Shortage of teachers and poor infrastructure compromise the quality of medical education
Nilphamari Medical College does not yet have a permanent campus and medical teaching hospital, although classes started in 2019.
The medical school has only one lecturer for the subjects of forensic medicine and pharmacology and no associate professor or professor for this subject. Three contract technicians from Rangpur Medical College come to Nilphamari two to three days a week to run the medical college laboratory.
A student from Nilphamari Medical College told The Business Standard they were told subject teachers would join after Eid and classes would start.
“As the hospital does not have a medical faculty, we may have to do our internship at the 250-bed Sadar Hospital. Since Sadar Hospital does not provide all types of treatment, we will have a learning deficit,” the student said.
Not only Nilphamari Medical College, several government medical colleges including Jashore, Cox’s Bazar and Noakhali medical colleges do not have hospitals.
Also, most medical colleges do not have standard laboratories while there are many vacant teaching positions. According to the General Directorate of Medical Education, 49.7% of assistant professor positions are vacant in government medical schools.
Out of the 1997 positions, 723 positions are vacant for basic subjects in government medical colleges. Of these, 132 of the 204 approved faculty positions are vacant.
For the position of assistant professors, 156 positions out of 352 are vacant and 94 associate professor positions out of 251 are vacant. In addition, 16 curator posts out of 48, 324 lecturer posts out of 1,135 and one medical adviser post out of seven are currently vacant.
There are 108 medical colleges in Bangladesh, including 38 public and 70 private medical colleges. Half of all medical colleges are in Dhaka Division.
According to a study, 68.4% of prominent citizens believe that the quality of medical education in Bangladesh is on par. They think that if we cannot produce good doctors, it will not be possible to provide quality health care, no matter how good the infrastructure.
To identify and address existing problems in medical education in Bangladesh, scientific recommendations were made through a policy dialogue with 60 people, including eminent doctors, politicians and journalists, from March 11 to July 2. 2021.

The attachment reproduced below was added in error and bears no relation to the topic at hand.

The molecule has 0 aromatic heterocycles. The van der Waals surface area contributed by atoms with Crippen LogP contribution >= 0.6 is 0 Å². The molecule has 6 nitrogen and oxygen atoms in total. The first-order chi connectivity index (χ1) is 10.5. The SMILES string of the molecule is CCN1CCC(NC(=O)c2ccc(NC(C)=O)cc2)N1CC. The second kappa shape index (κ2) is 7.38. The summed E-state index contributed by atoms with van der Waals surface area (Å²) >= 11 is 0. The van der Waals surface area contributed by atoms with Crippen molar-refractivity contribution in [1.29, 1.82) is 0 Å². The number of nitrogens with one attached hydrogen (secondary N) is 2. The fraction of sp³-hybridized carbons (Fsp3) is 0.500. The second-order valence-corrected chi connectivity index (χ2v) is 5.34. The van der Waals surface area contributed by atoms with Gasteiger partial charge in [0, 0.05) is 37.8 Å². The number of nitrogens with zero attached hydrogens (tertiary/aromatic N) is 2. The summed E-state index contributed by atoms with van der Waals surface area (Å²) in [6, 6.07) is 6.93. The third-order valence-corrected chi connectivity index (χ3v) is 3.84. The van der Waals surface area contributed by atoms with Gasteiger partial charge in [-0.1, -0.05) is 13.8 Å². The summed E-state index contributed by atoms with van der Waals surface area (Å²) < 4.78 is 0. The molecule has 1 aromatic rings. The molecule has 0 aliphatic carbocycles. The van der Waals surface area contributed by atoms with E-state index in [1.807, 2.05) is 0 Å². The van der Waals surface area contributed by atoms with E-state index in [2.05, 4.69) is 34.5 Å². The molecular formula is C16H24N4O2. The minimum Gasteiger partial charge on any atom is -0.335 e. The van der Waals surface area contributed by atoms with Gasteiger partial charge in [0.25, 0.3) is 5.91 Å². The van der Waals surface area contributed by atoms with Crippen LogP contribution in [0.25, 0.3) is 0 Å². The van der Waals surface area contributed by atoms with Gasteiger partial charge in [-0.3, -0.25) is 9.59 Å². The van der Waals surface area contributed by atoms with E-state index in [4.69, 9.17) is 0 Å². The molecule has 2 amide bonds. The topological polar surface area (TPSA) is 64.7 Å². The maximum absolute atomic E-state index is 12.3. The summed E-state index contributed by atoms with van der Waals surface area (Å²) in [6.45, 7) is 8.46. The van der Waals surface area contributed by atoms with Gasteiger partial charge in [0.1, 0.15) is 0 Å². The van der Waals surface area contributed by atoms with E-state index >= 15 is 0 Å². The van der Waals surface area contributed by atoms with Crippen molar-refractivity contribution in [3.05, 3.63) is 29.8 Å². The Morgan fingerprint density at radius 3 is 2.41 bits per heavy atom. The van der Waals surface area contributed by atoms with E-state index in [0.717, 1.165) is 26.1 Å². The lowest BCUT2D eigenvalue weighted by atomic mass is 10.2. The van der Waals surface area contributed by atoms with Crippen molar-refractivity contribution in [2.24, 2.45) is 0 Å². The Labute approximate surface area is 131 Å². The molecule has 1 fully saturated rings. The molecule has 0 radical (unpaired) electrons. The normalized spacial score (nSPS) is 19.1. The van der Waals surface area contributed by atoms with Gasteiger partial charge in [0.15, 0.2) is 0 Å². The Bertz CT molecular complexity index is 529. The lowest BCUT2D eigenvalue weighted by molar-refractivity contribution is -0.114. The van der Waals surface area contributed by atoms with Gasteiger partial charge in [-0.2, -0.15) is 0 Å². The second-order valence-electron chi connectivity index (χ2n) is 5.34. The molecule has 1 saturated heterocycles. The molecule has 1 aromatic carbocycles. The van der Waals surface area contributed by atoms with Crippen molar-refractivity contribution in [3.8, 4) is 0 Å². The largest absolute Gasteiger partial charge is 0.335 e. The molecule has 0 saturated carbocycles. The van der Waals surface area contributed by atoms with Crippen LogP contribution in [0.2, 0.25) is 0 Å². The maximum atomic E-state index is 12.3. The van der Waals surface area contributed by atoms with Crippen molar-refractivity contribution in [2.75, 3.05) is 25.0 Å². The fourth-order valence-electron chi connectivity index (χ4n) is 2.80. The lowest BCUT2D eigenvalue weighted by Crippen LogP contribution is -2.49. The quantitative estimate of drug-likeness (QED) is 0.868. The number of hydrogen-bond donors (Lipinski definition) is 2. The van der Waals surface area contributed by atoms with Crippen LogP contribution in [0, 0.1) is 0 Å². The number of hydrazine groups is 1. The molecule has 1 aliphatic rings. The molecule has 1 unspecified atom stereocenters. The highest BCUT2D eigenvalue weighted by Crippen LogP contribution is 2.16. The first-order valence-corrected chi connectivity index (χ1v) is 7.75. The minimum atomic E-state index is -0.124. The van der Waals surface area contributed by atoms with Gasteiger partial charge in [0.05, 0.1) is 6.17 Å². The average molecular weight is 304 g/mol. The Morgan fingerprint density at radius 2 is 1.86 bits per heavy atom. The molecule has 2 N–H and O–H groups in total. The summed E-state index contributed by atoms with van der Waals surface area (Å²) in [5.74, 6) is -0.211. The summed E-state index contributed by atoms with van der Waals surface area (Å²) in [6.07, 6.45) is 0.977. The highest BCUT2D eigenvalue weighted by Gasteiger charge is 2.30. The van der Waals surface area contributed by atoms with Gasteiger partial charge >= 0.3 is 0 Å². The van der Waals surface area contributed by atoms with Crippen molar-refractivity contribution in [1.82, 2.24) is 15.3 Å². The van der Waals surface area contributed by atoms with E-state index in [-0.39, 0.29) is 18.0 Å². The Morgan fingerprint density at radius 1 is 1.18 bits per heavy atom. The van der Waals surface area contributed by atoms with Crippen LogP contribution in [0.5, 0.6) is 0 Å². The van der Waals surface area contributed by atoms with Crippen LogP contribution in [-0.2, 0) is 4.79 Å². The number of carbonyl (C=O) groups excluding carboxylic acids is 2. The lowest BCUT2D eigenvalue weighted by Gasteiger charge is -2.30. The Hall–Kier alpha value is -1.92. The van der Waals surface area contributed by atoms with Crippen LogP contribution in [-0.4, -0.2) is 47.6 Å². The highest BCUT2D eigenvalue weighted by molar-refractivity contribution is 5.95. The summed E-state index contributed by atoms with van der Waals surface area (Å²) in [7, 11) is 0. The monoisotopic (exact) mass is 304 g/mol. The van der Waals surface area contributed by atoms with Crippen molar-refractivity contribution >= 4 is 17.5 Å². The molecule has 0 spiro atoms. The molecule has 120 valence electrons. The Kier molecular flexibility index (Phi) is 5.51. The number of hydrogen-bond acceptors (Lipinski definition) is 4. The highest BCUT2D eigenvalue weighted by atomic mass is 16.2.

Former Minister of Health, Dr. AFM RuhulHaque, in collaboration with the non-governmental organization Eminence Associates for Social Development, conducted the study last year and released the report on March 20, 2022.
The study revealed that there is a shortage of teachers in all medical schools and 46.7% of the participants felt that the teacher recruitment and promotion system should be restructured.
Some 81% of participants were in favor of streamlining health education to bring quality health care within the reach of ordinary people.
The research recommended dividing health education into four categories – clinical health education, health management education, disease prevention education, and medical teacher health education.
Medical training is not up to date
Medical school teachers said existing medical education is not based on the current epidemiological transition and disease pattern.
“Our medical education is curative, not preventive. Today, non-communicable diseases are on the rise, which has led to a 67% increase in out-of-pocket expenses. But prevention of non-communicable diseases is not taught in our curriculum.” Dr Rizwanul Karim, Associate Professor, Community Medicine, Rajshahi Medical College told The Business Standard.
“There is a shortage of teachers and other manpower as the teachers we have are not connected to the modern curriculum. Also, there is a lack of modern laboratories. We produce basically less qualified doctors because they don’t get quality hands-on education,” he said. said.